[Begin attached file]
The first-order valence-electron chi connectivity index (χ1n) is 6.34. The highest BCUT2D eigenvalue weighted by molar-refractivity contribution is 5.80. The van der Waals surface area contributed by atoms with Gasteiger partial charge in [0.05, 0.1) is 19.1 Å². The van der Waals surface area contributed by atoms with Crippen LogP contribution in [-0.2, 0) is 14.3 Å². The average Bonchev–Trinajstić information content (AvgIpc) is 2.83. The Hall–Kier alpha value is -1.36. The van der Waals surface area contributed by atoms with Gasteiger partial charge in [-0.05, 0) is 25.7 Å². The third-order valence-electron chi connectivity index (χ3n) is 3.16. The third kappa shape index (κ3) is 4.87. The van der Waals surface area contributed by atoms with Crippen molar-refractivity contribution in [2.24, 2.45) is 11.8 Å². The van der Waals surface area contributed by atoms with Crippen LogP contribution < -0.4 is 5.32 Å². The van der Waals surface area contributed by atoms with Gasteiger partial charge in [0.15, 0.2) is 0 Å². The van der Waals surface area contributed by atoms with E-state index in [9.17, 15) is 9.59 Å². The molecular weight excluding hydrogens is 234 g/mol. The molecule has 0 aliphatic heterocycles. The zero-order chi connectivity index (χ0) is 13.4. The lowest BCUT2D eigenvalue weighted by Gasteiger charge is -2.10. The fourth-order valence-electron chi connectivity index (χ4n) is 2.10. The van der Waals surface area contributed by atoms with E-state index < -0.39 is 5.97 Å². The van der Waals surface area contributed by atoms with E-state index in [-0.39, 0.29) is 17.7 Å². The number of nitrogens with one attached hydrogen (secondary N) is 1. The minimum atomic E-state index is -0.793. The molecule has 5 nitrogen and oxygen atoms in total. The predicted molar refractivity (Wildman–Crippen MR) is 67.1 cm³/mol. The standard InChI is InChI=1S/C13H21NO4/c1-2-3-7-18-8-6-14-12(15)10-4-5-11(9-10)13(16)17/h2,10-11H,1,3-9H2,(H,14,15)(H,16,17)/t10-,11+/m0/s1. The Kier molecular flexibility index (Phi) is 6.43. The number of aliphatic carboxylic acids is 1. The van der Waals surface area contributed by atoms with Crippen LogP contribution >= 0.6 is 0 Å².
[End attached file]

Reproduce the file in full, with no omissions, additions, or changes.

The first-order valence-electron chi connectivity index (χ1n) is 6.34. The highest BCUT2D eigenvalue weighted by molar-refractivity contribution is 5.80. The van der Waals surface area contributed by atoms with Gasteiger partial charge in [0.05, 0.1) is 19.1 Å². The van der Waals surface area contributed by atoms with Crippen LogP contribution in [-0.2, 0) is 14.3 Å². The average Bonchev–Trinajstić information content (AvgIpc) is 2.83. The Hall–Kier alpha value is -1.36. The van der Waals surface area contributed by atoms with Gasteiger partial charge in [-0.05, 0) is 25.7 Å². The third-order valence-electron chi connectivity index (χ3n) is 3.16. The third kappa shape index (κ3) is 4.87. The van der Waals surface area contributed by atoms with Crippen molar-refractivity contribution in [2.24, 2.45) is 11.8 Å². The van der Waals surface area contributed by atoms with Crippen LogP contribution < -0.4 is 5.32 Å². The van der Waals surface area contributed by atoms with Gasteiger partial charge in [0.15, 0.2) is 0 Å². The van der Waals surface area contributed by atoms with E-state index in [9.17, 15) is 9.59 Å². The molecular weight excluding hydrogens is 234 g/mol. The molecule has 0 aliphatic heterocycles. The zero-order chi connectivity index (χ0) is 13.4. The lowest BCUT2D eigenvalue weighted by Gasteiger charge is -2.10. The fourth-order valence-electron chi connectivity index (χ4n) is 2.10. The van der Waals surface area contributed by atoms with E-state index < -0.39 is 5.97 Å². The van der Waals surface area contributed by atoms with E-state index in [-0.39, 0.29) is 17.7 Å². The number of nitrogens with one attached hydrogen (secondary N) is 1. The minimum atomic E-state index is -0.793. The molecule has 5 nitrogen and oxygen atoms in total. The predicted molar refractivity (Wildman–Crippen MR) is 67.1 cm³/mol. The standard InChI is InChI=1S/C13H21NO4/c1-2-3-7-18-8-6-14-12(15)10-4-5-11(9-10)13(16)17/h2,10-11H,1,3-9H2,(H,14,15)(H,16,17)/t10-,11+/m0/s1. The Kier molecular flexibility index (Phi) is 6.43. The number of aliphatic carboxylic acids is 1. The van der Waals surface area contributed by atoms with Crippen LogP contribution >= 0.6 is 0 Å².